How to have a dog-safe and fun (for everyone) Howl-o-ween Unusual activities, strange sounds, and lots of costumed visitors at your door can all make our pets feel threatened during the Halloween howliday. Whether your dog is prone to fear and anxiety or not, dogs are creatures of habit and when their “normal” routine is […]

How to have a dog-safe and fun (for everyone) Howl-o-ween

Unusual activities, strange sounds, and lots of costumed visitors at your door can all make our pets feel threatened during the Halloween howliday. Whether your dog is prone to fear and anxiety or not, dogs are creatures of habit and when their “normal” routine is interrupted they can feel uncomfortable, stressed, and even agitated.

Halloween is no exception. Unusual sights and situations can create stressed-out behavior. Don’t let your dog be a scaredy cat. Follow these tips and everyone will have fun.

Place your dog away from the front door

Use either in a sanctuary space or behind a baby gate away from the front door. Even friendly dogs can get stressed with all the visitors and strange costumes appearing frequently at the door.

Here are tips for your pet’s sanctuary space. Now is the time to condition your pet to enjoy a room where they feel safe.

  • Make sure that the space has a comfy bed and toys,
  • Give them a food toy filled with fabulous food to keep them occupied
  • Turn on music or white noise at a little higher volume than you usually would, not only to calm your pet but also to drown out the sounds of the trick-or-treaters.
  • Make sure to condition your pet to the room and the slightly higher volume of music before you use it for Halloween.
This petrified doxie needs to be in his sanctuary space. He sees the scary thing, barks, and then runs to hide.
This lucky pup, below, is sleeping soundly inside her sanctuary space dreaming of treats!

 

If your dog is not anxious or stressed from a parade of strange visitors, it’s a great time to practice attention and focus. Have some great treats (such as real food cut into pea-size pieces) and, while someone else has treat distribution duty, reinforce your dog for looking at you instead of the front door.  Try staying at a distance if it’s too challenging for your pooch. Struggling to get greater attention and focus? Try May I Have Your Attention Please?, the online program to build these skills.

Take the Halloween fun outside!

Set up a table at the end of your driveway to hand out candy so that your pet doesn’t have to hear or see any of the scary sights of Halloween at the door (or continue to hear the doorbell ring).

Don’t invite your pet to the party.

If you are having a Halloween party, bring your pet to a trusted friend’s house, or doggie daycare, or use their sanctuary space with music playing for the gathering. They will be happier and less stressed. (Tip: Try Zoundz music for pets in the sanctuary space.)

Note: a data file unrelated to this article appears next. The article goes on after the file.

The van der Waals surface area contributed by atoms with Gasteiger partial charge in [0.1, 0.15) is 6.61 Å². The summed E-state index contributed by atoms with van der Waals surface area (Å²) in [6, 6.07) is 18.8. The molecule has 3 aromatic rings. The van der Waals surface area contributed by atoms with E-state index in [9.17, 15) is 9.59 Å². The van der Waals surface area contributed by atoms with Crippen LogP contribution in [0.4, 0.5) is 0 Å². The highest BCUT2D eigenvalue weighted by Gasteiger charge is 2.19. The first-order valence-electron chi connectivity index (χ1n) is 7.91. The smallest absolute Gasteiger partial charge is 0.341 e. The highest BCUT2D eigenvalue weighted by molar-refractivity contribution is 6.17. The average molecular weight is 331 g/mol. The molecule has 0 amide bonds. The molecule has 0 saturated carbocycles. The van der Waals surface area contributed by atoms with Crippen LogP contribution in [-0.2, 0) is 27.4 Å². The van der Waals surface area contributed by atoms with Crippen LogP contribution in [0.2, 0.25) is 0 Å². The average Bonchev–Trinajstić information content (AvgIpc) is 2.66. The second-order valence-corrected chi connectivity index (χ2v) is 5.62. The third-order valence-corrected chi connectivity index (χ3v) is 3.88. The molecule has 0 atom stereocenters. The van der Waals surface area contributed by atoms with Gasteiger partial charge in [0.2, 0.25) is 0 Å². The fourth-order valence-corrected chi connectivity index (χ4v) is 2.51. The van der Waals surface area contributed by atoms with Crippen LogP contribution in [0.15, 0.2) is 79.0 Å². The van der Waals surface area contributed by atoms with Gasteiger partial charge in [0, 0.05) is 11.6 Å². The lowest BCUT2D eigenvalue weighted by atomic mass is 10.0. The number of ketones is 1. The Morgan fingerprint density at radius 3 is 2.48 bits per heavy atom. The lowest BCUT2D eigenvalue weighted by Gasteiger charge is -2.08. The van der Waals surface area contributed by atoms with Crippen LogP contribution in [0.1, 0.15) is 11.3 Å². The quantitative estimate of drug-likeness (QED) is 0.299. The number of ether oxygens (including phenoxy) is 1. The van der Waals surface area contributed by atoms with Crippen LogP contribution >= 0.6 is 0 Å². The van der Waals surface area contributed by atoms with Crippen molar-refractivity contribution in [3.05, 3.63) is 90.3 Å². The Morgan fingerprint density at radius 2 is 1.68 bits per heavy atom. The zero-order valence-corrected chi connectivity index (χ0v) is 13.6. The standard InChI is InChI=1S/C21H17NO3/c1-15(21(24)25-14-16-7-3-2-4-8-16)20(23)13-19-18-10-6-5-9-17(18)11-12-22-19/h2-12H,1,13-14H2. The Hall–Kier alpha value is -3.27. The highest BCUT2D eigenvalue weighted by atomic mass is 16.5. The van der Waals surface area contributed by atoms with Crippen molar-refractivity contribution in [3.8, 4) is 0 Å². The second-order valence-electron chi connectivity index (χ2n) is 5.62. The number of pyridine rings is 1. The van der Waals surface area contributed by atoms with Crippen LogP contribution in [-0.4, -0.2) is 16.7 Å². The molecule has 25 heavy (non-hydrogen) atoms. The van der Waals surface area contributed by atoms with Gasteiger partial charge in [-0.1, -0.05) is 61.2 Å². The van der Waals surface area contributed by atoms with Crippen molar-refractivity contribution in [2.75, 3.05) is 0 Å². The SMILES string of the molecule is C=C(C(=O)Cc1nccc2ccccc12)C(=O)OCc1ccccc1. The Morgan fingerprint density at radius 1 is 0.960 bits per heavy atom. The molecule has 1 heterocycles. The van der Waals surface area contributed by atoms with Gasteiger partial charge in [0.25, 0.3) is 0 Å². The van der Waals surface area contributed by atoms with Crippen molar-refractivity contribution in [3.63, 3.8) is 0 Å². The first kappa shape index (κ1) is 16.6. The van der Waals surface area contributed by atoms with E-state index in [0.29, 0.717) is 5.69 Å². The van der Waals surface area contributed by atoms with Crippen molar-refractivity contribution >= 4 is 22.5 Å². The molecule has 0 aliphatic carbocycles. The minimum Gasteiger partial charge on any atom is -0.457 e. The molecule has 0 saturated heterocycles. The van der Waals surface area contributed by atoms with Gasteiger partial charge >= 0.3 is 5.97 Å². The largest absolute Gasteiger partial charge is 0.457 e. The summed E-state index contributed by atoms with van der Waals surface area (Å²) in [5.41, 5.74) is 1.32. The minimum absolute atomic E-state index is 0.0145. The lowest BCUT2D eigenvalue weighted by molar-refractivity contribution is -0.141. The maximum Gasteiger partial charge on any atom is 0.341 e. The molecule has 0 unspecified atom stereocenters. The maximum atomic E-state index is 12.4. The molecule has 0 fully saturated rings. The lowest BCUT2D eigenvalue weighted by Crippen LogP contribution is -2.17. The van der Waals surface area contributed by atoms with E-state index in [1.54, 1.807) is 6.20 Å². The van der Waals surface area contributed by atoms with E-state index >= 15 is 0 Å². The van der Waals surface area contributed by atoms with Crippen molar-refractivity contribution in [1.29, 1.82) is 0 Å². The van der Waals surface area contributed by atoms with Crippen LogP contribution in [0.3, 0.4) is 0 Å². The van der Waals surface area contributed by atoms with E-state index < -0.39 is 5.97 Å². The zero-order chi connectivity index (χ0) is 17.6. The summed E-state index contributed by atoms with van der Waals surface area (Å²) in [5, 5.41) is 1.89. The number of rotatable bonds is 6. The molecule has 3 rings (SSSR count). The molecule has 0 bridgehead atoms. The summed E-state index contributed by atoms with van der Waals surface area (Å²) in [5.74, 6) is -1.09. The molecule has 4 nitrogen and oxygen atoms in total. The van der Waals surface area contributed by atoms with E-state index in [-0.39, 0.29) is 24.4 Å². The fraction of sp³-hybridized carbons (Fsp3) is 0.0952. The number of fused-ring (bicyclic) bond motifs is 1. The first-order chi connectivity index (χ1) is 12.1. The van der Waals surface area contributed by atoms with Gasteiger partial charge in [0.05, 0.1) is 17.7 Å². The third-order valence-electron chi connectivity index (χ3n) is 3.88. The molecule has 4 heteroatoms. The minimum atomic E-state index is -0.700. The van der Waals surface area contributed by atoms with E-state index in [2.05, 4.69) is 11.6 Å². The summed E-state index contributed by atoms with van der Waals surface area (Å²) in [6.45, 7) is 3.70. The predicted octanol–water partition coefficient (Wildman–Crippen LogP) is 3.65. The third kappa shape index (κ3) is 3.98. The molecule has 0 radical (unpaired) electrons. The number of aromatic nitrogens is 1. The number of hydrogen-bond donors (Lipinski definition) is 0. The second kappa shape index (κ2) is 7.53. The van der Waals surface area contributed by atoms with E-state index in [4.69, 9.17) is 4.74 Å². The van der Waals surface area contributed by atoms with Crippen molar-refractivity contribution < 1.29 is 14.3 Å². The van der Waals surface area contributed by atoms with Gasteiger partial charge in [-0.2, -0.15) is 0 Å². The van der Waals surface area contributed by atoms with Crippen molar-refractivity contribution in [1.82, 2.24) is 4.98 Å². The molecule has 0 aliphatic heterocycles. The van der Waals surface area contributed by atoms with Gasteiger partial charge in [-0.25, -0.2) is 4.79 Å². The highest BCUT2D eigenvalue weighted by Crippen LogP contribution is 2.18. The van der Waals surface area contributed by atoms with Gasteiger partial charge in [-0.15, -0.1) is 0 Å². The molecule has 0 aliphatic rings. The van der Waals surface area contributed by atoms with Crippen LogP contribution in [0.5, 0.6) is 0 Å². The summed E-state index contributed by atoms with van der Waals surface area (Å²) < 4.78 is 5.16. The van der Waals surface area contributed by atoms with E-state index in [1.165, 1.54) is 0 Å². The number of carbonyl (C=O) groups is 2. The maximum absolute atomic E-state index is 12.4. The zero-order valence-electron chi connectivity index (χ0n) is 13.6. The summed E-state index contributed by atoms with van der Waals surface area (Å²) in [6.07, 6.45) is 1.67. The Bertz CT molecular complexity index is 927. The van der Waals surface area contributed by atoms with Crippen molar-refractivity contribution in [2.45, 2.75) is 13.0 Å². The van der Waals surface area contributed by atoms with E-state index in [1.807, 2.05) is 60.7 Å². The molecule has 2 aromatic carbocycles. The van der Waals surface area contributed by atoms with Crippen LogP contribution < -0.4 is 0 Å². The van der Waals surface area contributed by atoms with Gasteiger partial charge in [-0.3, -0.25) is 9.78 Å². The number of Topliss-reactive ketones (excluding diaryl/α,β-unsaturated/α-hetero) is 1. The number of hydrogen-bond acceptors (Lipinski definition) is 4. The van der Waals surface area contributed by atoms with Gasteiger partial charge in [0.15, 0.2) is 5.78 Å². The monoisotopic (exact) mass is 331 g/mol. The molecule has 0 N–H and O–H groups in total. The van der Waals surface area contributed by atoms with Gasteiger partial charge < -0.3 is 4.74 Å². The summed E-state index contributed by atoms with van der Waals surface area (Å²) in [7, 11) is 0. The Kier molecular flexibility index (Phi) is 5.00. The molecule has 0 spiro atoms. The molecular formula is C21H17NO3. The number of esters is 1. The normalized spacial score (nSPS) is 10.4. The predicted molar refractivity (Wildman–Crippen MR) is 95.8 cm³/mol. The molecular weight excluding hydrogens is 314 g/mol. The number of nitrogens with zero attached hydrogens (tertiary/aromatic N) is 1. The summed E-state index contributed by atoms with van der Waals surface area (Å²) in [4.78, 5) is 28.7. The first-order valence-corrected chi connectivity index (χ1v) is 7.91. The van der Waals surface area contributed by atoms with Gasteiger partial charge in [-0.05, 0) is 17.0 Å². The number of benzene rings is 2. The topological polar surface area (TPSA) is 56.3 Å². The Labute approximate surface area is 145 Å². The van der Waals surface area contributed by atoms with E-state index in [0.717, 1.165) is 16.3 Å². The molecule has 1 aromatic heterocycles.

Only tricks no treats (for your dog)

Your pet is already sweet enough, no candy is required. Keep your pets away from the candy by putting candy in the refrigerator or a secure or high cabinet. The same goes for the wrappers. Instead, ask for a fun behavior and reward your dog with his own special treats, such as cookies made just for him.

Ask for a trick and reward your dog with a healthy treat made just for them.
Costume…optional

We all love to look at cute dogs and cats in costumes. Costumes can be scary for dogs and cats. If your pet isn’t comfortable, skip the costume. No matter how adorable, forcing the issue can result in bad or stressed behavior. Some dogs enjoy dressing up for Halloween. If they don’t seem to be bothered, go for it!

If your dog enjoys dressing up, it is important that the costume is pet friendly. Only use Halloween costumes that are recommended for pet use and do not use child-approved costumes as these are not designed with pets’ needs in mind. Be sure to supervise your pet while costumed and remove it before leaving your dog alone in the house.

Maymo and Penny, below, are good sports! Be sure your dog enjoys wearing costumes and supervise closely while they are on.

 

Be sure your dog has ID

Hats, wings, weird makeup, unusual textures, and added bulk can scare dogs invoking a fear response. For some dogs, a fear response may involve “flight” or running away and hiding. Costume or not, make sure pets are wearing current pet ID tags and that they are microchipped. If your dog were to get spooked and escape from home, they’ll be easily identified if they run out the door.

Look how scared the beagle, Marie, is at this horse head mask in the video below.  She barks and then runs away. Not cool or funny.

Leave your pets at home.

You love to trick or treat, but fright night is not something that the majority of pets enjoy. Your pet will be happier at home in his or her sanctuary space.

Safe and less stressful walks past decorations

Are there scary new decorations in your neighborhood? In the weeks leading up to the holiday, there may be new, weird, or scary lawn ornaments. Here are a few tips to make your dog feel less anxious when walking past these houses.

  1. Carry high-value real food (such as chicken, low-fat hotdogs, steak, or cheese), or a favorite toy if they are not particularly food motivated. (Did I mention “real” food? If you haven’t tried that, your dog may surprise you!)
  2. When passing a home with Halloween decorations, stay at a distance where your dog can remain calm, or keep increasing the distance until you notice a change.
  3. Give the yummy food each time they look at a scary decoration and keep moving past quickly. A happy voice can help to calm your dog.
  4. The more your dog can pay attention to you, the less he or she is focusing on scary things in the environment. Learn how to build these skills.

Please share how your dog did during the holiday. We also love photos! Share at facebook.com/TheRealDogNerds/

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